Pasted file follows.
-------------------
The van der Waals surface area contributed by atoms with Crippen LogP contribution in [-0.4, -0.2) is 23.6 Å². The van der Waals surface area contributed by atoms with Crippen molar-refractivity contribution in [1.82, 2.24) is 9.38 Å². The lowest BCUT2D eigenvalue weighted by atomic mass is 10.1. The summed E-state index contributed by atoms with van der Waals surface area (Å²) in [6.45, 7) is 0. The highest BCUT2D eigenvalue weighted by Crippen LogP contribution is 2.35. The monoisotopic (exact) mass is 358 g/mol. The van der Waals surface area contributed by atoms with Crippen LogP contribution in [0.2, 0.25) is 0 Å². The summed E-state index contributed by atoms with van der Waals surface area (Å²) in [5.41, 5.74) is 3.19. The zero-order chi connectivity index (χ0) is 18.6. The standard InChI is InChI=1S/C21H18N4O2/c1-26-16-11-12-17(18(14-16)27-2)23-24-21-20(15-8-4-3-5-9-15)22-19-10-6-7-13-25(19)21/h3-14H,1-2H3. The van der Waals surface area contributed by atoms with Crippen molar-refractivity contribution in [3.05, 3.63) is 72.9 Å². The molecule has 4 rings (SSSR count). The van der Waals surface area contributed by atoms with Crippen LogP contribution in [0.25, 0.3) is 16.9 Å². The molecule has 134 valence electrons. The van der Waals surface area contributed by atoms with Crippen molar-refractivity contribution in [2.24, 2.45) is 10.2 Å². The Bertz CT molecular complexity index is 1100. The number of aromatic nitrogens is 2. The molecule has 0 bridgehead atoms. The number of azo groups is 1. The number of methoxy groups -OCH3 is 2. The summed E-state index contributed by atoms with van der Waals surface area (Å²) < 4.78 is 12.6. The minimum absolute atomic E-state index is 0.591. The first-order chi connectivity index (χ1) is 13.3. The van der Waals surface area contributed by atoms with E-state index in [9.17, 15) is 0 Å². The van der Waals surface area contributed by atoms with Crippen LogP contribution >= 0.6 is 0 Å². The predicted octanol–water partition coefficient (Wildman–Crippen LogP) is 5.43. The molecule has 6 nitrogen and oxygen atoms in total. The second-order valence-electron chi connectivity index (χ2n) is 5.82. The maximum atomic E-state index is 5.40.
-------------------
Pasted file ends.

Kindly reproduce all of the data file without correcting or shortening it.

The van der Waals surface area contributed by atoms with Crippen LogP contribution in [-0.4, -0.2) is 23.6 Å². The van der Waals surface area contributed by atoms with Crippen molar-refractivity contribution in [1.82, 2.24) is 9.38 Å². The lowest BCUT2D eigenvalue weighted by atomic mass is 10.1. The summed E-state index contributed by atoms with van der Waals surface area (Å²) in [6.45, 7) is 0. The highest BCUT2D eigenvalue weighted by Crippen LogP contribution is 2.35. The monoisotopic (exact) mass is 358 g/mol. The van der Waals surface area contributed by atoms with Crippen LogP contribution in [0.2, 0.25) is 0 Å². The summed E-state index contributed by atoms with van der Waals surface area (Å²) in [5.41, 5.74) is 3.19. The zero-order chi connectivity index (χ0) is 18.6. The standard InChI is InChI=1S/C21H18N4O2/c1-26-16-11-12-17(18(14-16)27-2)23-24-21-20(15-8-4-3-5-9-15)22-19-10-6-7-13-25(19)21/h3-14H,1-2H3. The van der Waals surface area contributed by atoms with Crippen molar-refractivity contribution in [3.05, 3.63) is 72.9 Å². The molecule has 4 rings (SSSR count). The van der Waals surface area contributed by atoms with Crippen LogP contribution in [0.25, 0.3) is 16.9 Å². The molecule has 134 valence electrons. The van der Waals surface area contributed by atoms with Crippen molar-refractivity contribution in [2.24, 2.45) is 10.2 Å². The Bertz CT molecular complexity index is 1100. The number of aromatic nitrogens is 2. The molecule has 0 bridgehead atoms. The number of azo groups is 1. The number of methoxy groups -OCH3 is 2. The summed E-state index contributed by atoms with van der Waals surface area (Å²) < 4.78 is 12.6. The minimum absolute atomic E-state index is 0.591. The first-order chi connectivity index (χ1) is 13.3. The van der Waals surface area contributed by atoms with E-state index in [9.17, 15) is 0 Å². The van der Waals surface area contributed by atoms with Crippen LogP contribution >= 0.6 is 0 Å². The predicted octanol–water partition coefficient (Wildman–Crippen LogP) is 5.43. The molecule has 6 nitrogen and oxygen atoms in total. The second-order valence-electron chi connectivity index (χ2n) is 5.82. The maximum atomic E-state index is 5.40.